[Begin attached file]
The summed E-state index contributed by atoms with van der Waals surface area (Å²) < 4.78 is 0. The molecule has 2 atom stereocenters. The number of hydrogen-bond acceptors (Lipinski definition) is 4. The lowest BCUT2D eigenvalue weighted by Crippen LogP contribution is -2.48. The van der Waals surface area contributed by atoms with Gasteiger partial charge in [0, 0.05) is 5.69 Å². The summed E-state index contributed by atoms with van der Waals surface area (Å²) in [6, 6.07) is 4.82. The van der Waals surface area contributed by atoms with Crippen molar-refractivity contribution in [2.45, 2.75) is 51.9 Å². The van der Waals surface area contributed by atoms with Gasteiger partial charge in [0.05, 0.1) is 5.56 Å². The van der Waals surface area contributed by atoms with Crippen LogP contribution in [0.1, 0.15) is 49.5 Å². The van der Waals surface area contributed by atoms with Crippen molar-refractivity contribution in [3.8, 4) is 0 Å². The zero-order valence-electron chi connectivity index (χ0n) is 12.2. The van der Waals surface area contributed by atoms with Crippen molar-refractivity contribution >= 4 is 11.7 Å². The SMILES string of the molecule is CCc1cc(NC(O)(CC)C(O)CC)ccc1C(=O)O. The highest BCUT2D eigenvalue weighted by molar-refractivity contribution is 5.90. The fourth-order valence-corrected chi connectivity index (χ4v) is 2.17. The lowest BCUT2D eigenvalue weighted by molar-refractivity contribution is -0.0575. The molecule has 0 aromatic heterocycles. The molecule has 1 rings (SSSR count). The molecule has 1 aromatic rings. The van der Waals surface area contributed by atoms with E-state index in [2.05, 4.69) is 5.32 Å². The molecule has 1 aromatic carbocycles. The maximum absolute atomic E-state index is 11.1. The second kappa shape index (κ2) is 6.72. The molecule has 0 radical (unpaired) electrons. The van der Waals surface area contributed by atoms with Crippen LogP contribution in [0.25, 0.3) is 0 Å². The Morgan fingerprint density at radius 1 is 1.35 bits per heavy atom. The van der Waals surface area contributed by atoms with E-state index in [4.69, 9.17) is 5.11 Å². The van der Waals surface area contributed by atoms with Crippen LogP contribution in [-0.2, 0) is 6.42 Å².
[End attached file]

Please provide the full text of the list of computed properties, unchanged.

The summed E-state index contributed by atoms with van der Waals surface area (Å²) < 4.78 is 0. The molecule has 2 atom stereocenters. The number of hydrogen-bond acceptors (Lipinski definition) is 4. The lowest BCUT2D eigenvalue weighted by Crippen LogP contribution is -2.48. The van der Waals surface area contributed by atoms with Gasteiger partial charge in [0, 0.05) is 5.69 Å². The summed E-state index contributed by atoms with van der Waals surface area (Å²) in [6, 6.07) is 4.82. The van der Waals surface area contributed by atoms with Crippen molar-refractivity contribution in [2.45, 2.75) is 51.9 Å². The van der Waals surface area contributed by atoms with Gasteiger partial charge in [0.05, 0.1) is 5.56 Å². The van der Waals surface area contributed by atoms with Crippen LogP contribution in [0.1, 0.15) is 49.5 Å². The van der Waals surface area contributed by atoms with Crippen molar-refractivity contribution in [3.8, 4) is 0 Å². The zero-order valence-electron chi connectivity index (χ0n) is 12.2. The van der Waals surface area contributed by atoms with Crippen molar-refractivity contribution >= 4 is 11.7 Å². The SMILES string of the molecule is CCc1cc(NC(O)(CC)C(O)CC)ccc1C(=O)O. The highest BCUT2D eigenvalue weighted by molar-refractivity contribution is 5.90. The fourth-order valence-corrected chi connectivity index (χ4v) is 2.17. The lowest BCUT2D eigenvalue weighted by molar-refractivity contribution is -0.0575. The molecule has 0 aromatic heterocycles. The molecule has 1 rings (SSSR count). The molecule has 1 aromatic rings. The van der Waals surface area contributed by atoms with E-state index in [2.05, 4.69) is 5.32 Å². The molecule has 1 aromatic carbocycles. The maximum absolute atomic E-state index is 11.1. The second kappa shape index (κ2) is 6.72. The molecule has 0 radical (unpaired) electrons. The van der Waals surface area contributed by atoms with Crippen LogP contribution in [0.25, 0.3) is 0 Å². The Morgan fingerprint density at radius 1 is 1.35 bits per heavy atom. The van der Waals surface area contributed by atoms with E-state index in [4.69, 9.17) is 5.11 Å². The van der Waals surface area contributed by atoms with Crippen LogP contribution in [-0.2, 0) is 6.42 Å².